Recently, our awesome University IT Accessibility Coordinator launched a tool that allows NC State website owners to scan their sites for accessibility issues (and usability, broken link, W3C Standards issues too). And after scanning many of the sites that i own or developed, a trend emerged: The top accessibility error (in terms of number of instances/offenses) on all my websites was:

     “Avoid specifying a new window as the target of a link with target=”_blank”

Now, while the debate will rage for many more months or years about whether it is right or wrong to forcibly open a link in a new tab or window, the accessibility issue is unquestionable.

Huh? What’s the problem?

The premise is that you need to provide information to the user before they click on a link, that the link will open in a new window or tab. Otherwise, when they click the link and end up on a new window, their back/forward buttons won’t work as expected.

The Non-Drupal Solution:

If you’re running a regular non-cms website, then you’ll have to fix all your links manually… or you could add a little jquery+css to do it for you: http://jsbin.com/inuyop/2

Look at the source code for that page, and you’ll see that it searches the page for any link that opens in a new window, and adds a class to it, then adds a <span> with some text, which alerts the user on :focus, :hover and :active that a link is going to open in a new window.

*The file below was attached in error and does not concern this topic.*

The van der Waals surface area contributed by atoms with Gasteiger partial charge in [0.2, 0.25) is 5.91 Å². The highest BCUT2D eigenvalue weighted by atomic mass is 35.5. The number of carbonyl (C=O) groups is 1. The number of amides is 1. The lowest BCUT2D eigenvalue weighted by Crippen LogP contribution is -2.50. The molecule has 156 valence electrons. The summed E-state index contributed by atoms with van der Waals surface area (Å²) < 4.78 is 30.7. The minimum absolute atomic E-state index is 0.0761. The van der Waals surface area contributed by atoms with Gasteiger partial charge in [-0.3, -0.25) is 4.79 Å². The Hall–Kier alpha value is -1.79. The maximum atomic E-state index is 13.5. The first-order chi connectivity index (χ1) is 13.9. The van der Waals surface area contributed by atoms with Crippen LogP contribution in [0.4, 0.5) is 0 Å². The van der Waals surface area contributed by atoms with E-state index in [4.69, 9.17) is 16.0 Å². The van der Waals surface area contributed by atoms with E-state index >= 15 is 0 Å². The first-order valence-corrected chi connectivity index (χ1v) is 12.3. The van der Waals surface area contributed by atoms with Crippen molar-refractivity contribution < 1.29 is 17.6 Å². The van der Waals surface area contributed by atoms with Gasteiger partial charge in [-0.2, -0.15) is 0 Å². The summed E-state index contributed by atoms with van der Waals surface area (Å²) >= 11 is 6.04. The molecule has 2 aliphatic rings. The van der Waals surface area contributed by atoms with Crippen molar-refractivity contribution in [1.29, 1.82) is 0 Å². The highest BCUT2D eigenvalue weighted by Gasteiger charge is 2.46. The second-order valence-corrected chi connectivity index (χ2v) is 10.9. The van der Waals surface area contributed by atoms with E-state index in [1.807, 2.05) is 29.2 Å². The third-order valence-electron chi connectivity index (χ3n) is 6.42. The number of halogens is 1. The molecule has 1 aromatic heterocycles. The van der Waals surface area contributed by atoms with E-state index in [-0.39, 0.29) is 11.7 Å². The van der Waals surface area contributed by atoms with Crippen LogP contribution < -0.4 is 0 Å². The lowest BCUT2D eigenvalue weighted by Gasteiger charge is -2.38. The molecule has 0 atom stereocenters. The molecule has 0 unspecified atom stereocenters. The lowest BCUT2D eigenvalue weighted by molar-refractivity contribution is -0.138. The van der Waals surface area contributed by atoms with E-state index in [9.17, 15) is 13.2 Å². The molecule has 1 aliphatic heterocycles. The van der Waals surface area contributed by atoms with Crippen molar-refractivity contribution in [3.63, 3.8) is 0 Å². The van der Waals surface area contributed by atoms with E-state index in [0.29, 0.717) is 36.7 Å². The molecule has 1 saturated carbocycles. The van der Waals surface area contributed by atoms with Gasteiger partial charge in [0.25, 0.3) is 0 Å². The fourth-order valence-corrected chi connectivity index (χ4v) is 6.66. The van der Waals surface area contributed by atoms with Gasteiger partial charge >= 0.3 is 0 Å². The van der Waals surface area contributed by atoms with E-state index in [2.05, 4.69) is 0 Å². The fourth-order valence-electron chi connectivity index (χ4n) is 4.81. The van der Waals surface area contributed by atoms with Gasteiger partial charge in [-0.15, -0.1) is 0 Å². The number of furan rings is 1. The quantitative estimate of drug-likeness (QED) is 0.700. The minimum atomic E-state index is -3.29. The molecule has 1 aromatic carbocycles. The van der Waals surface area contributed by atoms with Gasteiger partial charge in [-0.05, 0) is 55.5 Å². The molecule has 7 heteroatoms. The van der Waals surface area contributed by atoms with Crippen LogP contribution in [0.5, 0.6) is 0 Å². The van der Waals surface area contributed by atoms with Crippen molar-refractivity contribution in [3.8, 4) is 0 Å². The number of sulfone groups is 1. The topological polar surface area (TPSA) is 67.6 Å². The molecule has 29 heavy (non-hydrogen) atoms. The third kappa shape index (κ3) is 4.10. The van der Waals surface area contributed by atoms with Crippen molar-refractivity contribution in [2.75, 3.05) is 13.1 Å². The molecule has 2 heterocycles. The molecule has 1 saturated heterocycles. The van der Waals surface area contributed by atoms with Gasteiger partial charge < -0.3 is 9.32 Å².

Implementing this will solve your accessibility issues, but your fix won’t be reflected in the stats on the Accessibility Scan for NC State. The scanner doesn’t pick up the javascript, and so you won’t get credit in your ranking.

The Drupal Solution:

In Drupal, you can take advantage of “Filters” which run before the page is rendered, thereby changing the actual source code that is displayed (and scanned by the Accessibility Scanner). I developed a new Filter (not available on Drupal.org yet) that packages up all the functionality into a nice little module that you can then add to whatever input format you want. This means you can enable/disable it on different input formats, for different content types or whatever you want.

Here’s the module for download:


… or you can contribute on Github:


Right now there is only the Drupal 6 Version available, but i am planning to provide the Drupal 7 version shortly. As an added bonus, this module will add a title attribute to any matched links that don’t already have a title attribute.

This module is enabled on http://oit.ncsu.edu (hover over the “follow us on twitter” link on the right sidebar) as well as all the Hosted Drupal Websites at NC State.

Credit goes to Greg Kraus for his explanation and assistance, and you can check out his information about this accessibility issue here: